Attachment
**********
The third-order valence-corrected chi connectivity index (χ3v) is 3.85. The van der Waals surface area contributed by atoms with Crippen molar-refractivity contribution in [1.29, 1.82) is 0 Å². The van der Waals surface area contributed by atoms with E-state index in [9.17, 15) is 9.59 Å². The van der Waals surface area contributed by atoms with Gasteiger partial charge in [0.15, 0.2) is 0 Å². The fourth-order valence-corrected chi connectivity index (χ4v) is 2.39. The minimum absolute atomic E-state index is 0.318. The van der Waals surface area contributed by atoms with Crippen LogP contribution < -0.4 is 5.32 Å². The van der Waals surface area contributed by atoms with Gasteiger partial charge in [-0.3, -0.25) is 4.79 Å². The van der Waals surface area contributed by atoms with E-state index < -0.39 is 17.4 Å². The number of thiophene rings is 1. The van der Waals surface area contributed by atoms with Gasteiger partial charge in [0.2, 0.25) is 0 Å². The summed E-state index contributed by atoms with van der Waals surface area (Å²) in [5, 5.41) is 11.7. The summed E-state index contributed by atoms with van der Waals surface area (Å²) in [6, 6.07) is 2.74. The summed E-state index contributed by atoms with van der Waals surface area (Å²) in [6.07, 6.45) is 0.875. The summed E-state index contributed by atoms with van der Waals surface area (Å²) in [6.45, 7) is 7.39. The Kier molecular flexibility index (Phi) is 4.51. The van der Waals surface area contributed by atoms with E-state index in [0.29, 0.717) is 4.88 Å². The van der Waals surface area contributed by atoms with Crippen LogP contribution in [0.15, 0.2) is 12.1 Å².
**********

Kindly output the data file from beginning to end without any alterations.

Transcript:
The third-order valence-corrected chi connectivity index (χ3v) is 3.85. The van der Waals surface area contributed by atoms with Crippen molar-refractivity contribution in [1.29, 1.82) is 0 Å². The van der Waals surface area contributed by atoms with E-state index in [9.17, 15) is 9.59 Å². The van der Waals surface area contributed by atoms with Gasteiger partial charge in [0.15, 0.2) is 0 Å². The fourth-order valence-corrected chi connectivity index (χ4v) is 2.39. The minimum absolute atomic E-state index is 0.318. The van der Waals surface area contributed by atoms with Crippen LogP contribution < -0.4 is 5.32 Å². The van der Waals surface area contributed by atoms with Gasteiger partial charge in [-0.3, -0.25) is 4.79 Å². The van der Waals surface area contributed by atoms with E-state index < -0.39 is 17.4 Å². The number of thiophene rings is 1. The van der Waals surface area contributed by atoms with Gasteiger partial charge in [0.2, 0.25) is 0 Å². The summed E-state index contributed by atoms with van der Waals surface area (Å²) in [5, 5.41) is 11.7. The summed E-state index contributed by atoms with van der Waals surface area (Å²) in [6, 6.07) is 2.74. The summed E-state index contributed by atoms with van der Waals surface area (Å²) in [6.07, 6.45) is 0.875. The summed E-state index contributed by atoms with van der Waals surface area (Å²) in [6.45, 7) is 7.39. The Kier molecular flexibility index (Phi) is 4.51. The van der Waals surface area contributed by atoms with E-state index in [0.29, 0.717) is 4.88 Å². The van der Waals surface area contributed by atoms with Crippen LogP contribution in [0.15, 0.2) is 12.1 Å².